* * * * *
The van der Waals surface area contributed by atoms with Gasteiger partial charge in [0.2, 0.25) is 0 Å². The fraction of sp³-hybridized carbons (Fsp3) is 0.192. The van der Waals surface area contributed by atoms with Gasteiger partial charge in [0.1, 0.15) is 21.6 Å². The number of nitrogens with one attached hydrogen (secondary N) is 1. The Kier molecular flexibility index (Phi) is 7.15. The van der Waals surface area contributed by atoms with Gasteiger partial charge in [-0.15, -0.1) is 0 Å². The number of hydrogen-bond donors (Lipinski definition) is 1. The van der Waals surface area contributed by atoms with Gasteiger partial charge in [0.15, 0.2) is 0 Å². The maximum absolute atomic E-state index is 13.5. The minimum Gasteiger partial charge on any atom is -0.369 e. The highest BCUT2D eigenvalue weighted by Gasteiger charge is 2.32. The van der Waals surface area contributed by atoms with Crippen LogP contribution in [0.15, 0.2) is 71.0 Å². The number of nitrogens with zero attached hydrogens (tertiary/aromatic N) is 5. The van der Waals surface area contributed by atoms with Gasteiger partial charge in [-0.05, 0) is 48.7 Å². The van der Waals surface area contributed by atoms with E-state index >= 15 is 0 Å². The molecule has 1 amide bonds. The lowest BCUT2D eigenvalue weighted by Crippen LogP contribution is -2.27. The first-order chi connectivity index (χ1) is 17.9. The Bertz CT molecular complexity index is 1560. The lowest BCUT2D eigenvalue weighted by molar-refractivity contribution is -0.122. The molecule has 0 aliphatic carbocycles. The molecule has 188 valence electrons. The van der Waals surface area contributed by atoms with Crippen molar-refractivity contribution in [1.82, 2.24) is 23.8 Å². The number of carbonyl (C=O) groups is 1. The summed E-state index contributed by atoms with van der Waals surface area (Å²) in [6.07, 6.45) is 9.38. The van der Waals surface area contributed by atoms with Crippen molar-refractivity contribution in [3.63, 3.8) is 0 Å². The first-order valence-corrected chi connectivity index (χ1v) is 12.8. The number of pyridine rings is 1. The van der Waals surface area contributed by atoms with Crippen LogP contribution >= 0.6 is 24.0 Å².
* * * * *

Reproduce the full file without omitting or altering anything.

The van der Waals surface area contributed by atoms with Gasteiger partial charge in [0.2, 0.25) is 0 Å². The fraction of sp³-hybridized carbons (Fsp3) is 0.192. The van der Waals surface area contributed by atoms with Gasteiger partial charge in [0.1, 0.15) is 21.6 Å². The number of nitrogens with one attached hydrogen (secondary N) is 1. The Kier molecular flexibility index (Phi) is 7.15. The van der Waals surface area contributed by atoms with Gasteiger partial charge in [-0.15, -0.1) is 0 Å². The number of hydrogen-bond donors (Lipinski definition) is 1. The van der Waals surface area contributed by atoms with Gasteiger partial charge in [0.15, 0.2) is 0 Å². The maximum absolute atomic E-state index is 13.5. The minimum Gasteiger partial charge on any atom is -0.369 e. The highest BCUT2D eigenvalue weighted by Gasteiger charge is 2.32. The van der Waals surface area contributed by atoms with Crippen LogP contribution in [0.15, 0.2) is 71.0 Å². The number of nitrogens with zero attached hydrogens (tertiary/aromatic N) is 5. The van der Waals surface area contributed by atoms with Gasteiger partial charge in [-0.05, 0) is 48.7 Å². The van der Waals surface area contributed by atoms with E-state index >= 15 is 0 Å². The molecule has 1 amide bonds. The lowest BCUT2D eigenvalue weighted by Crippen LogP contribution is -2.27. The first-order chi connectivity index (χ1) is 17.9. The Bertz CT molecular complexity index is 1560. The lowest BCUT2D eigenvalue weighted by molar-refractivity contribution is -0.122. The molecule has 0 aliphatic carbocycles. The molecule has 188 valence electrons. The van der Waals surface area contributed by atoms with Crippen molar-refractivity contribution in [1.82, 2.24) is 23.8 Å². The number of carbonyl (C=O) groups is 1. The summed E-state index contributed by atoms with van der Waals surface area (Å²) in [6.07, 6.45) is 9.38. The van der Waals surface area contributed by atoms with Crippen molar-refractivity contribution in [3.63, 3.8) is 0 Å². The first-order valence-corrected chi connectivity index (χ1v) is 12.8. The number of pyridine rings is 1. The van der Waals surface area contributed by atoms with Crippen LogP contribution >= 0.6 is 24.0 Å².